A Review of the Nigerian Energy Industry

Nigeria LNG declares force majeure

A ship berths near the Nigeria Liquified Natural Gas company (NLNG) near Finima village, during an aerial tour by the Royal Dutch Shell company, in Bonny18 May 2013 – Nigeria LNG has declared force majeure on its liquefied natural gas exports from at Bonny Island a day after Shell halted its supplies to the Bonny Island facility over a reported leak.

Shell’s Nigerian arm Shell Petroleum Development Company said on Thursday it was stopping gas supplies to the 22 million tonne-a-year terminal because of a leak along the Eastern Gas Gathering System near Awoba in Rivers State.

Around 1.5 billion standard cubic feet of gas per day has been shut in as a result of the stoppage, SPDC said.

Shell said it was still able to export between 100 million and 200 million standard cubic feet per day from Soku via the GTS1 line to Nigeria LNG for a limited time.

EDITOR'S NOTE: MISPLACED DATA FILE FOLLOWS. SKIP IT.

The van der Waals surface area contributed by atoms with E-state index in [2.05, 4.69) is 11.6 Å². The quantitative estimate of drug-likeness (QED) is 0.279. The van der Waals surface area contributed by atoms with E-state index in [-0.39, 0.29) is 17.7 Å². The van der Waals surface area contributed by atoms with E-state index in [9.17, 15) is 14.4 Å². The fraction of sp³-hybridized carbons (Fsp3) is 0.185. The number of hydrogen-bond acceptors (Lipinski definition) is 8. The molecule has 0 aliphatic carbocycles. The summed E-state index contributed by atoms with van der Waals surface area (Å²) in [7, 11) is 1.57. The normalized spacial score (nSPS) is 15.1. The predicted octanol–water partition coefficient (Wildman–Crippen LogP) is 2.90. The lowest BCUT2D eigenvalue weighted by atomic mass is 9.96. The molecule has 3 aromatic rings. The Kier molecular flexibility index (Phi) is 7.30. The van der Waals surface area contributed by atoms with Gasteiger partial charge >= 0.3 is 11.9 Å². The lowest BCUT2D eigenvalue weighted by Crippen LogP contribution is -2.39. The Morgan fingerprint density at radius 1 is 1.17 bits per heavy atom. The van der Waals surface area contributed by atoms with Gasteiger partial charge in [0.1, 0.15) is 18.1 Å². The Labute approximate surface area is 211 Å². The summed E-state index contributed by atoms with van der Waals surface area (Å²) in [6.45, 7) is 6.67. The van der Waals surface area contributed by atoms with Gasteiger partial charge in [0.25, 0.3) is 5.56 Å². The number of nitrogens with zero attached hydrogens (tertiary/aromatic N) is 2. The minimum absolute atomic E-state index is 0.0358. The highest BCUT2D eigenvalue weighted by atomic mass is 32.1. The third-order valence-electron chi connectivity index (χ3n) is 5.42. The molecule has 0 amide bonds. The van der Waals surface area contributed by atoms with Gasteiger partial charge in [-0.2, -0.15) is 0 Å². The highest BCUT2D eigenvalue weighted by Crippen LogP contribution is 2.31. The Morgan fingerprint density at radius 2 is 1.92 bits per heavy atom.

The force majeure comes barely a month after the last such move halting supplies to the plant was lifted on 18 April after a hiatus of more than two months.

On 5 February, a force majeure was activated after a leak on a major gas trunkline that was later repaired.

SPDC said that a joint investigation visit to the location of that leak had shown that “it was caused by sabotage, unknown persons having drilled a hole on the line”.

Some 144,000 barrels of oil equivalent per day in joint venture production was deferred over the shut-in period.

The Anglo-Dutch major did not state a cause for the latest leak, a frequent occurrence at its Nigerian facilities often put down to theft or sabotage.
*Bill Lehane, Upstreamonline

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